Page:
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Sanofi Threatens to Oust Drugmaker Medivation’s Board If It Won’t Talk Merger

Influenza vaccine syringes at a Sanofi Pasteur factoryInfluenza vaccine syringes at a Sanofi Pasteur factory
Influenza vaccine syringes at a Sanofi Pasteur factoryPhotograph by AFP/Getty Images

France’s Sanofi said it could raise its proposed $9.3 billion deal to buy Medivation if the U.S. cancer drugmaker engaged in talks, threatening to go directly to shareholders to oust the board if not.

Sanofi Chief Executive Olivier Brandicourt wrote in a letter to the board of Medivation published on Thursday that the transaction was a priority for the French drugmaker and it was committed to seeing it through.

San Francisco-based Medivation (MDVN) said on Thursday it had received a letter from Sanofi (SNYNF) that “simply restates an inadequate proposal that… substantially undervalues the Company, its leading oncology franchise, and innovative late-stage pipeline.”

Brandicourt said Sanofi had spoken to top Medivation shareholders and the proposal had “overwhelming” support.

“If you engage in good faith discussions with us and demonstrate additional value, we could be in a position to revise our offer,” the CEO wrote. “If you are not prepared to engage with us, we have no choice but to go directly to your shareholders.”

Sanofi said rules in the state of Delaware, where Medivation is registered, gave shareholders owning a majority of the company the power to oust the board.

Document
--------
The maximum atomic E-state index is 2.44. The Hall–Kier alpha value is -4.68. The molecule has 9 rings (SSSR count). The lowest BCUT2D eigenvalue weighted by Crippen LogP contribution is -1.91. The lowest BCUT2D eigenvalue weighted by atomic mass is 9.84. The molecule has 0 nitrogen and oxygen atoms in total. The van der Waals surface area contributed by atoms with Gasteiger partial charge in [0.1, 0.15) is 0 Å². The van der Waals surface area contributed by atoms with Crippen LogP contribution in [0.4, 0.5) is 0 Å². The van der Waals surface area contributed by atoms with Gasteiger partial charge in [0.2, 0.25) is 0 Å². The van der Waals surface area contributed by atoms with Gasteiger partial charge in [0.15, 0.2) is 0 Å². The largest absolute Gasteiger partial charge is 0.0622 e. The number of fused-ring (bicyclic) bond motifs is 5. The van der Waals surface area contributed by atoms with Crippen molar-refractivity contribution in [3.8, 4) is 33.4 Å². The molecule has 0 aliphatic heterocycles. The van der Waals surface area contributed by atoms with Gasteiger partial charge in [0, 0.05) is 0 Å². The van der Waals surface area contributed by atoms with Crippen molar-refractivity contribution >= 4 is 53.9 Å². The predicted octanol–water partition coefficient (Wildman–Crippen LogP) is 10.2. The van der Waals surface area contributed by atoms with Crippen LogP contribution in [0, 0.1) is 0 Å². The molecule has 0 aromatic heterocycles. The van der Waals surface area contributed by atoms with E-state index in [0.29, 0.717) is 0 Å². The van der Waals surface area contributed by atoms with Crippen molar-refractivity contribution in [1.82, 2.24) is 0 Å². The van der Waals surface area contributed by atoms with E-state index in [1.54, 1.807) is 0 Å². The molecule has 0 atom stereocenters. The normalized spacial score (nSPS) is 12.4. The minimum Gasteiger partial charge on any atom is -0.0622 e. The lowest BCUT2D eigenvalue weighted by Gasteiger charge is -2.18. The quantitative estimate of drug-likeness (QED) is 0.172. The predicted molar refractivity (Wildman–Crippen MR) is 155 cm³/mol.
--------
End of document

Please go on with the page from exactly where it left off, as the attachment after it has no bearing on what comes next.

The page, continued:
“If the Medivation board of directors continues to refuse to engage with us, then we intend to commence a process to remove and replace members of the board,” Brandicourt said.


In its quarterly earnings call on Wednesday, Medivation’s Chief Executive Officer David Hung said that Medivation’s major shareholders had been “very supportive” of the board’s choice to reject Sanofi’s bid.

He declined to comment on whether Medivation would run a sale process to explore offers from other potential bidders.

Sanofi went public with the takeover proposal on April 28, but Medivation rejected the $52.50-a-share deal outright, saying it undervalued the company “substantially.” The stock has since risen to over $59.

“We believe we have offered a fair price, and a very attractive premium,” Brandicourt wrote in the letter. “We remain enthusiastic about a potential combination with Medivation.”

Medivation’s first-quarter earnings missed most analysts’ forecasts. The San Francisco-based company reported non-GAAP net income of 11 cents per diluted share, up from 8 cents a year earlier, but much less than the average 23 cents expected by analysts in a Thomson Reuters poll.

Sanofi is keen to boost its presence in cancer treatments and teamed up last year with U.S firm Regeneron in immuno-oncology. This differs from traditional treatments such as chemotherapy or radiotherapy as it uses or enhances the patient’s own immune system to stop the growth of cancer cells.

Medivation, known for its Xtandi prostate cancer treatment, said on Thursday its board of directors “believes the execution of Medivation’s business plan will deliver value to its stockholders that is far superior to Sanofi’s proposal.”

The U.S. company will announce first-quarter results after the market closes on Thursday.

U.S drug maker Pfizer (PFE) has also approached Medivation to express interest in an acquisition, raising the possibility of a bid rivaling Sanofi’s, people familiar with the matter said on Tuesday.